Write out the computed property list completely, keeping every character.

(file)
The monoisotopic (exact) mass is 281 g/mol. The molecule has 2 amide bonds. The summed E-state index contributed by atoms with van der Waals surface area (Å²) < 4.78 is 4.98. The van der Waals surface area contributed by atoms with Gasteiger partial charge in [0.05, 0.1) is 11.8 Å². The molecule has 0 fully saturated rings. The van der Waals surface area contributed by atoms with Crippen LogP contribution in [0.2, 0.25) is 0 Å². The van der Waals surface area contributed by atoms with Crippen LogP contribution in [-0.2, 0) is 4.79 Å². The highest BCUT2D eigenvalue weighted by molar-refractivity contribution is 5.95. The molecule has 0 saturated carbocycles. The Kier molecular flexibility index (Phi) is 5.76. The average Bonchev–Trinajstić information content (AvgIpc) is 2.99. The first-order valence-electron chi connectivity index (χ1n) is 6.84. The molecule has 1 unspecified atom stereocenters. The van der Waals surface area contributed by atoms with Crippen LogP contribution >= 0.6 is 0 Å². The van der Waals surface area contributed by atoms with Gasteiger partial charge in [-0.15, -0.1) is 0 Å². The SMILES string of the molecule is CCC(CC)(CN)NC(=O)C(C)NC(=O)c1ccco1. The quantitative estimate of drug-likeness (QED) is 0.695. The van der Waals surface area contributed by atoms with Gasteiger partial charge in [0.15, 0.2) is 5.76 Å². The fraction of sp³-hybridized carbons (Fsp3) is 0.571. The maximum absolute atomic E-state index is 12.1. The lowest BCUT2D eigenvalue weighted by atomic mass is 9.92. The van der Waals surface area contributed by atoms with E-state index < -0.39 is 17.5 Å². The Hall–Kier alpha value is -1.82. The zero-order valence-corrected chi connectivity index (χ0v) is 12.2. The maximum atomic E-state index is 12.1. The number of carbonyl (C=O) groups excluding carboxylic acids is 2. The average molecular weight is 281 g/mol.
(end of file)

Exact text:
The monoisotopic (exact) mass is 281 g/mol. The molecule has 2 amide bonds. The summed E-state index contributed by atoms with van der Waals surface area (Å²) < 4.78 is 4.98. The van der Waals surface area contributed by atoms with Gasteiger partial charge in [0.05, 0.1) is 11.8 Å². The molecule has 0 fully saturated rings. The van der Waals surface area contributed by atoms with Crippen LogP contribution in [0.2, 0.25) is 0 Å². The van der Waals surface area contributed by atoms with Crippen LogP contribution in [-0.2, 0) is 4.79 Å². The highest BCUT2D eigenvalue weighted by molar-refractivity contribution is 5.95. The molecule has 0 saturated carbocycles. The Kier molecular flexibility index (Phi) is 5.76. The average Bonchev–Trinajstić information content (AvgIpc) is 2.99. The first-order valence-electron chi connectivity index (χ1n) is 6.84. The molecule has 1 unspecified atom stereocenters. The van der Waals surface area contributed by atoms with Crippen LogP contribution >= 0.6 is 0 Å². The van der Waals surface area contributed by atoms with Gasteiger partial charge in [-0.15, -0.1) is 0 Å². The SMILES string of the molecule is CCC(CC)(CN)NC(=O)C(C)NC(=O)c1ccco1. The quantitative estimate of drug-likeness (QED) is 0.695. The van der Waals surface area contributed by atoms with Gasteiger partial charge in [0.15, 0.2) is 5.76 Å². The fraction of sp³-hybridized carbons (Fsp3) is 0.571. The maximum absolute atomic E-state index is 12.1. The lowest BCUT2D eigenvalue weighted by atomic mass is 9.92. The van der Waals surface area contributed by atoms with E-state index < -0.39 is 17.5 Å². The Hall–Kier alpha value is -1.82. The zero-order valence-corrected chi connectivity index (χ0v) is 12.2. The maximum atomic E-state index is 12.1. The number of carbonyl (C=O) groups excluding carboxylic acids is 2. The average molecular weight is 281 g/mol.